Taking My -20 F. down bag to -40 F. ... maybe

Discussion in 'Backpacking Gear & Clothing' started by Litehiker, Dec 14, 2017.

  1. Mike 338

    Mike 338 Well-Known Member

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    Air is a conductor rather than a insulator. Most foam pads are all air. Very comfortable but all air. Closed cell foam is much better insulator. If a guy didn't want to use a gore-tex bivy, he could go to home depot and get a canvas drop cloth to cover up with. Canvas breaths.

    People are a bit concerned with spending money on sleep stuff but another way of looking at it is, and we've all been there, how much would we spend for a night in a motel when we just spent the entire night shivering and hardly got a wink of decent sleep? Bad sleep = bad next day.
     
  2. Plinker147

    Plinker147 Well-Known Member

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    -40 or -20 WTF!! Stay home that sounds like more misery than fun
     
  3. Litehiker

    Litehiker Well-Known Member

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    Plinker,
    We winter campers love the beauty of a snow covered landscape, the feeling of being snug in our tent while a storm blows outside, of cooking a hearty meal either sheltered in our tent vestibule or in a "kitchen" dug out of the snow near the tent.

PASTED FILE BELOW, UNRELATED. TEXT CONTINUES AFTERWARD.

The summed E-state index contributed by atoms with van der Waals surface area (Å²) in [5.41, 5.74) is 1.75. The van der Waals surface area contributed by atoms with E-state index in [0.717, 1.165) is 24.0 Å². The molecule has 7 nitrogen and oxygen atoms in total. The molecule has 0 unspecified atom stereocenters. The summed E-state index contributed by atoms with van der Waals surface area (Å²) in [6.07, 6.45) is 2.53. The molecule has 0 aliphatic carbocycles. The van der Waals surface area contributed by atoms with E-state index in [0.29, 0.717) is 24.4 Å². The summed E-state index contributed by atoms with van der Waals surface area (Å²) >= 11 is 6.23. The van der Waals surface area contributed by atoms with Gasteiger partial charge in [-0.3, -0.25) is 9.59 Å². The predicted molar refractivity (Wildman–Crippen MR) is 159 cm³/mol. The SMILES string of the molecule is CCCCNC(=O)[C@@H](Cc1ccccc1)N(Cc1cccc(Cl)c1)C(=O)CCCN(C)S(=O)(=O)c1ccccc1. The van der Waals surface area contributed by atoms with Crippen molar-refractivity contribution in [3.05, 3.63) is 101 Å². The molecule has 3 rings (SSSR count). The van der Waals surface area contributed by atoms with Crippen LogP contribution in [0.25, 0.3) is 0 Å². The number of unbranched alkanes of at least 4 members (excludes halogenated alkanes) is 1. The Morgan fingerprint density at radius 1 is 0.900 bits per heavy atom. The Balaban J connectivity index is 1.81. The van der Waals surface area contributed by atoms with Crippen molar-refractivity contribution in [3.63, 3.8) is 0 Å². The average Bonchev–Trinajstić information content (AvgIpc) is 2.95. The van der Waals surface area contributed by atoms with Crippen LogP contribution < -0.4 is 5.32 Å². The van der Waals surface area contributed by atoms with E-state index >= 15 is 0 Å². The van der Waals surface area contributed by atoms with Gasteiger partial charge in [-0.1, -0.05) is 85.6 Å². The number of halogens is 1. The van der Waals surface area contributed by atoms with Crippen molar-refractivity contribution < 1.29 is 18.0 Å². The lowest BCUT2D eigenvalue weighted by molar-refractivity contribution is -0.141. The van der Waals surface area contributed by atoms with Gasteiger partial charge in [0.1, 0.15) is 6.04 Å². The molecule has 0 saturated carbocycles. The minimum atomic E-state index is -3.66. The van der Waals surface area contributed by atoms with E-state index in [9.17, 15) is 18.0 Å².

Yes, it takes specialized skills and specialized gear but if both are up to the conditions you have a great feeling of accomplishment and some great photos and memories. The more severe the conditions the better your skills and gear needs to be.

    And you'll find this is not UL camping. Winter gear is heavier, travel often more difficult and hours of daylight more limited. Plan for a shorter trip and bring your iPod or part of a novel to read in your tent during the long nights.

    Why sit inside during the winter when you can camp, hike or in deeper snow, ski, snowshoe and see another side of your favorite hiking trails?

    To get started in winter camping I highly recommend the little paperback book "Allen & Mike's Really Cool Backcountry Ski Book". It is 30% winter travel info and 70% winter camping info. The cartoon-like illustrations by Mike Clelland are as informative as the text. If for no other reason you should get the book and read it so you will be well informed if your ever get into a winter survival situation.

    Eric B.
     
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